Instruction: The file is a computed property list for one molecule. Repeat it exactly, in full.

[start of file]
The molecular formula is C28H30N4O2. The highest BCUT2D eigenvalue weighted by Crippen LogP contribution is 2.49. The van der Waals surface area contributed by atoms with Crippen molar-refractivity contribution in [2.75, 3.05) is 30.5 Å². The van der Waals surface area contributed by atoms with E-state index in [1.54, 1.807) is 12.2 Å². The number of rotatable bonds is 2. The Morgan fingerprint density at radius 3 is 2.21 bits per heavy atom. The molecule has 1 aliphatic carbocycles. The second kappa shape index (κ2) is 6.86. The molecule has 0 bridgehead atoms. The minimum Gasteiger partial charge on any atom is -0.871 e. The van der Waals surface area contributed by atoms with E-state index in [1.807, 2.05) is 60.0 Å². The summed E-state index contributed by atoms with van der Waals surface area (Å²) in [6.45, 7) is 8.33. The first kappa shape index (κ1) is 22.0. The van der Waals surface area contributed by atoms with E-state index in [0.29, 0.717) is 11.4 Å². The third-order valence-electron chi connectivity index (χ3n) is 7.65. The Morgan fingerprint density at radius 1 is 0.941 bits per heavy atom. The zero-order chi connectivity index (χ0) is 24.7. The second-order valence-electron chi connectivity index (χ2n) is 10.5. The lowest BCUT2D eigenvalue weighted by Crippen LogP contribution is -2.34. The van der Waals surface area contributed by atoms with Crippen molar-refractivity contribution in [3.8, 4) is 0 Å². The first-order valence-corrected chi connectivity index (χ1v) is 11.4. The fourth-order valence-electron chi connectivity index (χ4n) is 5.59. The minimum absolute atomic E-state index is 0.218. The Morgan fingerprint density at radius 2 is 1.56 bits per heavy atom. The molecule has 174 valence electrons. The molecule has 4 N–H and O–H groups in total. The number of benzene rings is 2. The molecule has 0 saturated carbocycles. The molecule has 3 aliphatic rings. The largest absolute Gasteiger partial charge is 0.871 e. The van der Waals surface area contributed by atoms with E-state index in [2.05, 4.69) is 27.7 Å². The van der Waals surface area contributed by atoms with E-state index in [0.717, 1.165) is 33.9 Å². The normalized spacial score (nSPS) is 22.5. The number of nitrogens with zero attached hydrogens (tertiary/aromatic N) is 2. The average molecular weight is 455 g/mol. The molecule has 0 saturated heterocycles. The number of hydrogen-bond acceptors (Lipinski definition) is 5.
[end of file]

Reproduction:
The molecular formula is C28H30N4O2. The highest BCUT2D eigenvalue weighted by Crippen LogP contribution is 2.49. The van der Waals surface area contributed by atoms with Crippen molar-refractivity contribution in [2.75, 3.05) is 30.5 Å². The van der Waals surface area contributed by atoms with E-state index in [1.54, 1.807) is 12.2 Å². The number of rotatable bonds is 2. The Morgan fingerprint density at radius 3 is 2.21 bits per heavy atom. The molecule has 1 aliphatic carbocycles. The second kappa shape index (κ2) is 6.86. The molecule has 0 bridgehead atoms. The minimum Gasteiger partial charge on any atom is -0.871 e. The van der Waals surface area contributed by atoms with E-state index in [1.807, 2.05) is 60.0 Å². The summed E-state index contributed by atoms with van der Waals surface area (Å²) in [6.45, 7) is 8.33. The first kappa shape index (κ1) is 22.0. The van der Waals surface area contributed by atoms with E-state index in [0.29, 0.717) is 11.4 Å². The third-order valence-electron chi connectivity index (χ3n) is 7.65. The Morgan fingerprint density at radius 1 is 0.941 bits per heavy atom. The zero-order chi connectivity index (χ0) is 24.7. The second-order valence-electron chi connectivity index (χ2n) is 10.5. The lowest BCUT2D eigenvalue weighted by Crippen LogP contribution is -2.34. The van der Waals surface area contributed by atoms with Crippen molar-refractivity contribution in [3.8, 4) is 0 Å². The first-order valence-corrected chi connectivity index (χ1v) is 11.4. The fourth-order valence-electron chi connectivity index (χ4n) is 5.59. The minimum absolute atomic E-state index is 0.218. The Morgan fingerprint density at radius 2 is 1.56 bits per heavy atom. The molecule has 174 valence electrons. The molecule has 4 N–H and O–H groups in total. The number of benzene rings is 2. The molecule has 0 saturated carbocycles. The molecule has 3 aliphatic rings. The largest absolute Gasteiger partial charge is 0.871 e. The van der Waals surface area contributed by atoms with E-state index in [2.05, 4.69) is 27.7 Å². The van der Waals surface area contributed by atoms with E-state index in [0.717, 1.165) is 33.9 Å². The normalized spacial score (nSPS) is 22.5. The number of nitrogens with zero attached hydrogens (tertiary/aromatic N) is 2. The average molecular weight is 455 g/mol. The molecule has 0 saturated heterocycles. The number of hydrogen-bond acceptors (Lipinski definition) is 5.